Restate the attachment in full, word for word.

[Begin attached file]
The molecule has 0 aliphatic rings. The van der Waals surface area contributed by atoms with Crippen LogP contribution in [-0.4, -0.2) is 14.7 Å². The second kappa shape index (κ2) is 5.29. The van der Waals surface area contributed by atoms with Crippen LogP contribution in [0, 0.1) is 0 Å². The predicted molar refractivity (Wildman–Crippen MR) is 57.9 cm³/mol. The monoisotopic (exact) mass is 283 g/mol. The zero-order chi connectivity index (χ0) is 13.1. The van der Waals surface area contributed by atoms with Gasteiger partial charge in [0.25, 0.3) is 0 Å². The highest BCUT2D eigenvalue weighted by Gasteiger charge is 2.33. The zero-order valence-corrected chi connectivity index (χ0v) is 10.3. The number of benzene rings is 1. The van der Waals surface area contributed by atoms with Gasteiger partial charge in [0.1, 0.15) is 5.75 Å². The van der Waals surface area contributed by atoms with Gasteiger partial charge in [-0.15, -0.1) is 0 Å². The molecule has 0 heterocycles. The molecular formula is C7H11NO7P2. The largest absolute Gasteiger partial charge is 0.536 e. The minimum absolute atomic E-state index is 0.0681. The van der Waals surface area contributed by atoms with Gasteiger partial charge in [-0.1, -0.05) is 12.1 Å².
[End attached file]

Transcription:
The molecule has 0 aliphatic rings. The van der Waals surface area contributed by atoms with Crippen LogP contribution in [-0.4, -0.2) is 14.7 Å². The second kappa shape index (κ2) is 5.29. The van der Waals surface area contributed by atoms with Crippen LogP contribution in [0, 0.1) is 0 Å². The predicted molar refractivity (Wildman–Crippen MR) is 57.9 cm³/mol. The monoisotopic (exact) mass is 283 g/mol. The zero-order chi connectivity index (χ0) is 13.1. The van der Waals surface area contributed by atoms with Gasteiger partial charge in [0.25, 0.3) is 0 Å². The highest BCUT2D eigenvalue weighted by Gasteiger charge is 2.33. The zero-order valence-corrected chi connectivity index (χ0v) is 10.3. The number of benzene rings is 1. The van der Waals surface area contributed by atoms with Gasteiger partial charge in [0.1, 0.15) is 5.75 Å². The van der Waals surface area contributed by atoms with Gasteiger partial charge in [-0.15, -0.1) is 0 Å². The molecule has 0 heterocycles. The molecular formula is C7H11NO7P2. The largest absolute Gasteiger partial charge is 0.536 e. The minimum absolute atomic E-state index is 0.0681. The van der Waals surface area contributed by atoms with Gasteiger partial charge in [-0.1, -0.05) is 12.1 Å².